Mongoose Boot’R £2099.99

Big travel, minimal bob

BikeRadar score 2/5

Mongoose have drawn design input from whip-master general Steve Romaniuk to help put together the Boot’R. Their Freedrive suspension system is as much about being pedalled forwards as it is about moving up and down.

This makes for an interesting concept – big travel chassis and downhill race-worthy spec in a pedal-friendly platform. With such a great value pricetag, we just couldn’t resist finding out if this was as good as it looks.

The frame is built around a 210mm (8.3in) travel version of the Mongoose Freedrive system. Essentially, the rear swingarm is a high-mounted single-pivot design. What sets this design apart is that the bottom bracket is mounted to an independent link that swings from the front triangle, and is tethered to the rear triangle by an additional link.

By doing this, Mongoose have virtually eliminated the chain growth, suspension-induced pedal feedback and associated inefficiency normally found in high single-pivot designs.

The back end is nicely tied together with the excellent Maxle quick-release through-axle system and the 150mm axle spacing, keeping everything super stiff and showing it means business. An oversized top tube continues the burly theme, as does the 1.5in head tube.

The interrupted seat tube has an open end, increasing the amount of seatpost drop on tap, but care is needed to make sure the bottom of the post doesn’t hit the Fox Van R rear shock.

Considering the price, there’s some truly awesome kit on this bike. The RockShox 2010 Boxxer Race fork is a race-ready piece of kit. It only has minimal external adjustment, but has a super stiff chassis and a superbly well-controlled action.

Funn provide a quality direct-mount stem and a great shape bar with plenty of width. The top-end e.thirteen LG1+ chainguide is unheard of at this price, and SDG’s I-Beam saddle and post system is a good choice. Avid’s Elixir R brake levers are matched to their Code 5 four-pot callipers and sport a racy, downsized 180mm rear rotor and meaty 203mm front.

SRAM’s upgraded X.9 rear mech is another worthy upgrade, but the X.7 shifter should have had a separate clamp, as the Matchmaker clamp makes correct positioning impossible. The only real disappointments are the heavily-treaded Kenda Excavator DH tyres. They’re wet-weather friends, but sadly they’re too heavy and slow in dry conditions.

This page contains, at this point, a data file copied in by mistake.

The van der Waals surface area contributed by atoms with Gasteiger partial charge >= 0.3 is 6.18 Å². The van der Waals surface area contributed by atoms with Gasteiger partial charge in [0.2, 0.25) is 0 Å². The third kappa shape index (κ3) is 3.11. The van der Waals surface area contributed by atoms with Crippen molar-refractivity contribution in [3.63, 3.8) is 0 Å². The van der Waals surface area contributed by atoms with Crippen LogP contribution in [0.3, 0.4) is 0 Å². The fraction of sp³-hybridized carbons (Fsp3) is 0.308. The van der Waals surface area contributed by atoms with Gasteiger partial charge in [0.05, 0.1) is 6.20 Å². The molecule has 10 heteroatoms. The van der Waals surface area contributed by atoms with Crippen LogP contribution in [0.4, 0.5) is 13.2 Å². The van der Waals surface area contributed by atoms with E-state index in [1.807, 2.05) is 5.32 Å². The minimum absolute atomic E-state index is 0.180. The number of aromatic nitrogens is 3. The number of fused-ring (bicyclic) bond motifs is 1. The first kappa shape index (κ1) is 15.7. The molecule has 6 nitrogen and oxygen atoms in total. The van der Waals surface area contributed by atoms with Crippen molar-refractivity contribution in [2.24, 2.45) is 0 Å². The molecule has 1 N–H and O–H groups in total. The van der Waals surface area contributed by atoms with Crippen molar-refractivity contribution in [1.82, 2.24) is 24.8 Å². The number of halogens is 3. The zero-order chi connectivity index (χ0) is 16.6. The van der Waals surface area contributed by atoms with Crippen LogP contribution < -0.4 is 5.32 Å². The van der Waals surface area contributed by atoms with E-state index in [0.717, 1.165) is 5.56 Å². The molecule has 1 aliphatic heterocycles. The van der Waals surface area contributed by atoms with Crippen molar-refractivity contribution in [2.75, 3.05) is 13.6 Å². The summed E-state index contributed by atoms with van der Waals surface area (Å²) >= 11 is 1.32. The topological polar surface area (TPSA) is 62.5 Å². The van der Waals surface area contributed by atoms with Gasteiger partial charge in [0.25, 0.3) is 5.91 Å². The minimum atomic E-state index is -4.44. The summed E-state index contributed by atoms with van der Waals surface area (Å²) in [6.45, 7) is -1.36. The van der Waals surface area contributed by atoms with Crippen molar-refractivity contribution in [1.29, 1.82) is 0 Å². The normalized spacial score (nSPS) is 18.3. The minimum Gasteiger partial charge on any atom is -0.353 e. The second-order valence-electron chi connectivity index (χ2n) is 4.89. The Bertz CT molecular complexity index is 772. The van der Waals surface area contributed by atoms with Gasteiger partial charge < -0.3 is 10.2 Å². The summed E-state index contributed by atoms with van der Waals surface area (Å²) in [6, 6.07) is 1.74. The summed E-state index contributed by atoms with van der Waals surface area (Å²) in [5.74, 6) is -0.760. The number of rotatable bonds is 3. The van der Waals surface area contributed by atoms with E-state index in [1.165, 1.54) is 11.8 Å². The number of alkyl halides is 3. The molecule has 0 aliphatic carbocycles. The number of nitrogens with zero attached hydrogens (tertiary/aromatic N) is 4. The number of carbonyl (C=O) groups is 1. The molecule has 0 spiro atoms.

The Boot’R really doesn’t feel like a 210mm (8.6in) travel downhill bike when you swing a leg over and stomp on the cranks. Pedal power is transferred into forward motion in a way we’ve never experienced before in such a long travel platform. The problem is that it doesn’t feel like a 210mm travel bike once the going gets rough either.

A high pivot has a rearward axle path, and tethering the bottom bracket axle to the swingarm gives your pedals a rearward path as the suspension compresses too. Hit a decent impact and this is instantly noticeable as the sudden yank at the bottom bracket tries to pull the pedals away from your feet.

The movement of this important point of contact makes the bike very difficult to predict and control, because the distance between the bars and pedals is constantly changing. It was incredibly hard to carry speed through rock gardens too. We naturally drop our heels to tackle these sections, which meant our bodyweight was actually resisting the suspension travel, slowing the bike and giving our ankles a proper pummelling.

On the plus side, the bottom bracket movement was much less of a problem on slower, single impacts, such as landing from jumps and drops. The RockShox Boxxer fork is a great performer once through the four- to six-hour break-in period, and totally out performs the rear end of the Boot’R. The tall and chunky tread of the Kenda tyres isn’t very well supported, and you can feel them flexing as you corner hard and initiating a slide all too early.

Mongoose have done a good job of creating a bike that pedals so well with so much travel. Unfortunately, that’s at the cost of DH performance, which is surely the point of having 210mm (8.3in) of travel? The Freedrive system may work for shorter travel, less focussed machines, but it’s just not the one for a downhill bike.

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